Roberts believed that meaning could be restored to modern life through emphasising that Christianity's essential message agreed with the message which modern psychology preached. The core of this message was the importance of empathy, love and acceptance in the process of maintaining mental health. The main task of both the minister and the psychotherapist was to show individuals that they were accepted and loved, in the same way Jesus showed that God accepted and loved each individual. He believed furthermore that organised religion in Wales had ignored the insights of psychology and psychiatry to a large extent. He discussed a wide range of these revelations in his column in Y Cymro, and he made an invaluable contribution to the study of psychology in the Welsh language. He coined his own terms for some of the key concepts in the field, such as repression and regression. He published many articles in Y Traethodydd, Lleufer and Efrydiau Athronyddol.
Although Freud's work sparked his interest in psychology, and his conviction was that sex was an all-important part of life which should be discussed fearlessly, he was not a blind admirer of his ideas. He used, in contrast, an eclectic range of texts to develop his own unique philosophy, from the work of Neo-Freudians such as Karen Horney and Erich Fromm to the key works in eastern religon. His period in the United States influenced him particularly strongly, when the ideas of pioneering figures in humanistic psychology and client centred therapy, such as Carl Rogers and Abraham Maslow, were gaining in popularity. Empathy was the key attribute for the psychotherapist to display in the relationship with his client according to Rogers in particular.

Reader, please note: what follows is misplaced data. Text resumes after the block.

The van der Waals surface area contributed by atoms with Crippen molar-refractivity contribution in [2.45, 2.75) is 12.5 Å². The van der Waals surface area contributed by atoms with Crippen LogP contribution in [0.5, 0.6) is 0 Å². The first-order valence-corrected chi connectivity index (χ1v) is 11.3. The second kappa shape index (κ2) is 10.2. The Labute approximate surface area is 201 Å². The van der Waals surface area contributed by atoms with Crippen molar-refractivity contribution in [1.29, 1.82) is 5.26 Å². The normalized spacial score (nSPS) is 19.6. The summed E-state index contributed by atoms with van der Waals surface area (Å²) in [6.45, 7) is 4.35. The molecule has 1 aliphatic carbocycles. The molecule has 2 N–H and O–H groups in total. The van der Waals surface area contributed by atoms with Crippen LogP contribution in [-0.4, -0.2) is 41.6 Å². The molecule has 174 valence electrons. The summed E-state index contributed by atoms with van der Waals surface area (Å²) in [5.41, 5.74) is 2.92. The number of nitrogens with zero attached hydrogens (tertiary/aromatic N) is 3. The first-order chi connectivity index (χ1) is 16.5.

Roberts tried to show in his writings how the latest psychotherapeutic techniques could be married with Christianity. This would not only lift individuals from the hopelessness and lack of meaning which had overcome them, but also transform the hopes of Christianity in Wales through making the churches more responsive to the geniune needs of their audiences. He learnt the techniques of hypnotherapy under the guidance of his colleague at Lewis and Clark College, Professor Volney Faw, a friend and follower of Carl Rogers. He used these techniques successfully in his classes after returning to Wales, and to treat the psychological difficulties of individuals who visited him.
His arguments for an empathetic, realistic, down-to-earth religion and against respectable, superstitious and supernatural religion continued to arouse a strong reaction throughout the sixties. According to his editor, John Roberts Williams, his column ‘created the greatest excitement in the Welsh press for a hundred years’. His columns for Y Cymro are not only a valuable historical source, which reveal important aspects of the debate in Wales in the fifties and sixties around religion, but also a clear and coherent expression of an original and unique vision about the siginificance of modern psychology and the future of Christianity.
He suffered a stroke in 1972 which curtailed his work as an author and preacher. He died in Walton hospital Liverpool 12 January 1987 and the funeral service was held in Bryn Aerau chapel followed by interment at Pentre Uchaf cemetery Pwllheli 17 January 1987.
Llion Wigley, Caerdydd
Published date: 2012